View of the Grand Canyon near the Ken Patrick Trail, North Rim of the Grand Canyon National Park, Arizona
Wow, what a difference a year makes! Some of you might recall last year’s report from the North Rim of the Grand Canyon: patchy and late. (See original blog post: wildinarizona.com/wordpress/?p=110.)
Not this year!
With the perfect mix of rain, sun, and cooler temperatures, the North Rim of the Grand Canyon and surrounding Kaibab Plateau trees are showing off a brilliant palette of color and right on time. Get your cameras out for a spectacular mix of yellow, orange, and red aspen, rusty Gambel oak, red maples, yellow New Mexican locust, red holly, and red wild geranium all peaking together!
But things are moving fast. Like “limey-green-leaves-on-Monday-turn-a-rich-golden-yellow-by-Wednesday” and “Rich-golden-leaves-on-Monday-fall-to-the-ground-by-Wednesday” fast, thanks to below-freezing overnight temperatures in the meadows and valleys. The show should last another week, but probably not much longer, especially if the high country sees any high winds in the days to come. (Continues below photo.)
Spotlight on aspen tree in South Canyon, Kaibab Plateau, Arizona
You’ll start to see color as you drive along Highway 67 from Jacobs Lake to the park entrance. A spin down any dirt road on the Kaibab Plateau will reveal seemingly endless photographic opportunities. Early this week, we specifically explored FR610 to Saddle Mountain, which showed crazy good color along the road, particularly as we drove closer to the trail head.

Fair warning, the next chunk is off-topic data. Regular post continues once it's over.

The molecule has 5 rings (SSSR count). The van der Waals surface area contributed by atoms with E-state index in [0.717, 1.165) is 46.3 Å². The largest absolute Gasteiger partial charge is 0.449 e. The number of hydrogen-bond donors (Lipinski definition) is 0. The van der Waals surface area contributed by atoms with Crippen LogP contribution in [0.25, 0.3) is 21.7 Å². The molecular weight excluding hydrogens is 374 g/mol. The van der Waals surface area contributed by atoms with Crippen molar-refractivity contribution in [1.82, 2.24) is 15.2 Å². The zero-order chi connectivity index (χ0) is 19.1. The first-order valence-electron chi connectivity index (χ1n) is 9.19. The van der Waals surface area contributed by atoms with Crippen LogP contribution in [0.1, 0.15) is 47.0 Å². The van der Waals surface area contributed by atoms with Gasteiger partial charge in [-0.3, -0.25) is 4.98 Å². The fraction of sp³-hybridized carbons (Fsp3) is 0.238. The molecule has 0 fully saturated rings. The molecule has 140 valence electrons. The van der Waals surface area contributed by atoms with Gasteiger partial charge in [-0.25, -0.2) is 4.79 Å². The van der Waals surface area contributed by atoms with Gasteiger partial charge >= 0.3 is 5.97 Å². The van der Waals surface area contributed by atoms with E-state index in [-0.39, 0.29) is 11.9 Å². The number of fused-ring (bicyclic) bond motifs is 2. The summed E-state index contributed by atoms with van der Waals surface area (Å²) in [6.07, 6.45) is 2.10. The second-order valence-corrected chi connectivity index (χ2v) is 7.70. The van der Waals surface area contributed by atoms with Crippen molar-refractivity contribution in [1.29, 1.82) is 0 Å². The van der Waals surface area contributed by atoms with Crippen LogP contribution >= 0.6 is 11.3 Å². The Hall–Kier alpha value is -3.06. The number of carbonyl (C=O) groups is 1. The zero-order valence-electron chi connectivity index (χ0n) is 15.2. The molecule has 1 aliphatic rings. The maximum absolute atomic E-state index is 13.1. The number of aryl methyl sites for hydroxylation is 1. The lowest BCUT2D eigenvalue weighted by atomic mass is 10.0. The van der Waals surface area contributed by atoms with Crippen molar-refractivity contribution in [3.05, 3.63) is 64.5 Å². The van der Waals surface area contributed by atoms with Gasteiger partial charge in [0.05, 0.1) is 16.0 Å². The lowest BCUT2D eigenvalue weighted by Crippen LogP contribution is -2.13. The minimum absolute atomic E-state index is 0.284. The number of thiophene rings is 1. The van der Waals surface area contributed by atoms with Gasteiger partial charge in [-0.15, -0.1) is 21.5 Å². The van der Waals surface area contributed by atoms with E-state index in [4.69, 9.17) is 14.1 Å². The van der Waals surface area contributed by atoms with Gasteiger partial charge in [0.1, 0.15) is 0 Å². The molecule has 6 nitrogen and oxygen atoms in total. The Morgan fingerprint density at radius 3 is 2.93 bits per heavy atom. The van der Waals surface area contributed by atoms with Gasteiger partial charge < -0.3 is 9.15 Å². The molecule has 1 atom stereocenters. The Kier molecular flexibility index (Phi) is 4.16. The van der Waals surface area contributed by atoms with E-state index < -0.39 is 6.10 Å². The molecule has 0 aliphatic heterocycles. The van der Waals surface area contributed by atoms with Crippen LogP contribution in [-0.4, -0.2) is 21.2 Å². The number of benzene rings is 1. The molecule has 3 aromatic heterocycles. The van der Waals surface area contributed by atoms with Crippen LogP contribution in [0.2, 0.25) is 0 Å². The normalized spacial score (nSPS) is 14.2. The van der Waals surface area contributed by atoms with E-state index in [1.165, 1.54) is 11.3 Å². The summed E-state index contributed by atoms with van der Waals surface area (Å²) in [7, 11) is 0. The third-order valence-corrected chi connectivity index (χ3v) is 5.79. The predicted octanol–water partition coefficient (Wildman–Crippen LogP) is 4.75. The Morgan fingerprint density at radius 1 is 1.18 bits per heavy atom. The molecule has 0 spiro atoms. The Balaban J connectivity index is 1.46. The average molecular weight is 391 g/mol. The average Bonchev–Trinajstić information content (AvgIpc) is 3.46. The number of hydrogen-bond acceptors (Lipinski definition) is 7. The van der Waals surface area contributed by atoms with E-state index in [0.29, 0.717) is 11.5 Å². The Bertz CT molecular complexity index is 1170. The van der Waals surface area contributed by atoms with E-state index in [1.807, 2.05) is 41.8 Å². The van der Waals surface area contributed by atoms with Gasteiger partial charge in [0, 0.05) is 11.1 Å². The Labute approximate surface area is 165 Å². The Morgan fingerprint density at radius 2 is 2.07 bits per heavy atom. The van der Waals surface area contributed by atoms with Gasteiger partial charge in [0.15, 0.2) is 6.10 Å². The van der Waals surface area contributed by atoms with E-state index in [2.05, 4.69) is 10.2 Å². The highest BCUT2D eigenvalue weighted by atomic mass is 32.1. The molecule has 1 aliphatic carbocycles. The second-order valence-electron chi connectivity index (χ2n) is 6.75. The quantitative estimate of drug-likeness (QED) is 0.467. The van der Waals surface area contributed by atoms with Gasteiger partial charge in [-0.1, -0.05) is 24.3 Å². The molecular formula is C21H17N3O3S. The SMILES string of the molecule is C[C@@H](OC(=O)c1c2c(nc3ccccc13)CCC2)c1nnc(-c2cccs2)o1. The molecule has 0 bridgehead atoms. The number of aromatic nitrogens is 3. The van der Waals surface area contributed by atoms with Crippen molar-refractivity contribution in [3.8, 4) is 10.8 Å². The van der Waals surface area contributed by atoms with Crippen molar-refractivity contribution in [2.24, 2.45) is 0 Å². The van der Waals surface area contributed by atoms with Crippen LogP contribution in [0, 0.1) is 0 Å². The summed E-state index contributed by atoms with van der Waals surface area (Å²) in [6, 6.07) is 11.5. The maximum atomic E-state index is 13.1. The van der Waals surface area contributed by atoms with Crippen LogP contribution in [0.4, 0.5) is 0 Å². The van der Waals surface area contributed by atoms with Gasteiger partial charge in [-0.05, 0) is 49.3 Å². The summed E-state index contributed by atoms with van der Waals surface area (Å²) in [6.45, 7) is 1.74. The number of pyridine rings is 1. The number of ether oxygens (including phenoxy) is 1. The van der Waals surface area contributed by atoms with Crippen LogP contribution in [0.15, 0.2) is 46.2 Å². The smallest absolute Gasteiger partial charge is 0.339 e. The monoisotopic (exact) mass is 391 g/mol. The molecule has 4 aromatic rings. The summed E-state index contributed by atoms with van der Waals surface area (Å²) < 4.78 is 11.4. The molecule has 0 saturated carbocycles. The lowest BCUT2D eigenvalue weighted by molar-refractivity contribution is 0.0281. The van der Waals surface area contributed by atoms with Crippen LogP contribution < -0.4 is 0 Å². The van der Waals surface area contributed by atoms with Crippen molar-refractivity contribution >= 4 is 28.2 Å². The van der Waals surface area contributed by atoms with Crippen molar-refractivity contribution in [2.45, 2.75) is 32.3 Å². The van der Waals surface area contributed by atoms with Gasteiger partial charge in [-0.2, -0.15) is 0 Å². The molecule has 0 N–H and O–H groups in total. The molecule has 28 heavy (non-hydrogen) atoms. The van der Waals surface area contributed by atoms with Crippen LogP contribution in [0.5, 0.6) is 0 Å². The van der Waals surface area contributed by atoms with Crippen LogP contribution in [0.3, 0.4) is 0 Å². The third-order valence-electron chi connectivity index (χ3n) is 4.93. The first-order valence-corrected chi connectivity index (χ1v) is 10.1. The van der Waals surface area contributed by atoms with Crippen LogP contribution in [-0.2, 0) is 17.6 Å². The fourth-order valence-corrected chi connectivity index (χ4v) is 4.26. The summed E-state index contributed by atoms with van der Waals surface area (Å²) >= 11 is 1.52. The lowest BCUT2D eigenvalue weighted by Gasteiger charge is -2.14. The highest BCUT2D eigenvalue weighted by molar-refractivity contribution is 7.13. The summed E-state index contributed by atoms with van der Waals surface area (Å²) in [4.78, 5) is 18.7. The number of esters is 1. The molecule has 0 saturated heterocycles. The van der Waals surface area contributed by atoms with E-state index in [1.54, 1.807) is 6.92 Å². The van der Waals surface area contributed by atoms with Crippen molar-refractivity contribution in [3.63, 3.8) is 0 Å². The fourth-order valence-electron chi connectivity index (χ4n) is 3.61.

Colorful leaves of autumn on FR610 on the Kaibab Plateau, Arizona
Inside the park, many of the previously burned areas have smaller aspens growing in between burned snags. The hardest part is finding a safe pull-out (look for paved or previously used gravel spots and walk). The “Y” turnoff for Point Imperial and Cape Royal along the North Rim Scenic Drive and numerous trails, including the Trancept, the Widforss, and Ken Patrick (towards Point Imperial), offer the best color right now.
Flagstaff – which I drove past en route to the Canyon – appears to be peaking at the higher elevations on the San Francisco Peaks. The lower elevations were about 50% green on Monday, but made much progress before I drove through again on Wednesday (estimate ~10-20% green) so places like Lockett Meadow and the Bearjaw Trail are likely starting to peak right now.
The Verde Valley area is still green as expected for this time of year, but start looking for color around Montezuma’s Well, Beaver Creek, and even Sedona in the next two weeks or so.
Orange-tipped aspen in South Canyon, Kaibab Plateau, Arizona